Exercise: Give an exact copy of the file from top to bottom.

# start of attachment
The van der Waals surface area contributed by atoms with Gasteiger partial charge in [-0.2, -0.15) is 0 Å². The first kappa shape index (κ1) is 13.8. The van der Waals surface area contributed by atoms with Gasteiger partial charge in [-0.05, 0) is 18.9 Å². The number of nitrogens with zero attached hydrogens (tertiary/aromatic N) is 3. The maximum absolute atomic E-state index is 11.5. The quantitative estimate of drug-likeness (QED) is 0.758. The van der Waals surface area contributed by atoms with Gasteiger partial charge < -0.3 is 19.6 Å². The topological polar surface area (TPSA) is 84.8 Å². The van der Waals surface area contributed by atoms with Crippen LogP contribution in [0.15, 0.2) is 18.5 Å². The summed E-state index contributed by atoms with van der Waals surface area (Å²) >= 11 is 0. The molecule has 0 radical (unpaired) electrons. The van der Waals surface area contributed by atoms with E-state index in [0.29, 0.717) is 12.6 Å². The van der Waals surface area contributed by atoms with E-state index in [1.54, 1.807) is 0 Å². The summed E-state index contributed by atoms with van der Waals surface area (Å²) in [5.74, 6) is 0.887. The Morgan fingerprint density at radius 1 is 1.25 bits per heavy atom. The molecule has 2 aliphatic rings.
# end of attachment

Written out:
The van der Waals surface area contributed by atoms with Gasteiger partial charge in [-0.2, -0.15) is 0 Å². The first kappa shape index (κ1) is 13.8. The van der Waals surface area contributed by atoms with Gasteiger partial charge in [-0.05, 0) is 18.9 Å². The number of nitrogens with zero attached hydrogens (tertiary/aromatic N) is 3. The maximum absolute atomic E-state index is 11.5. The quantitative estimate of drug-likeness (QED) is 0.758. The van der Waals surface area contributed by atoms with Gasteiger partial charge < -0.3 is 19.6 Å². The topological polar surface area (TPSA) is 84.8 Å². The van der Waals surface area contributed by atoms with Crippen LogP contribution in [0.15, 0.2) is 18.5 Å². The summed E-state index contributed by atoms with van der Waals surface area (Å²) >= 11 is 0. The molecule has 0 radical (unpaired) electrons. The van der Waals surface area contributed by atoms with E-state index in [0.29, 0.717) is 12.6 Å². The van der Waals surface area contributed by atoms with E-state index in [1.54, 1.807) is 0 Å². The summed E-state index contributed by atoms with van der Waals surface area (Å²) in [5.74, 6) is 0.887. The Morgan fingerprint density at radius 1 is 1.25 bits per heavy atom. The molecule has 2 aliphatic rings.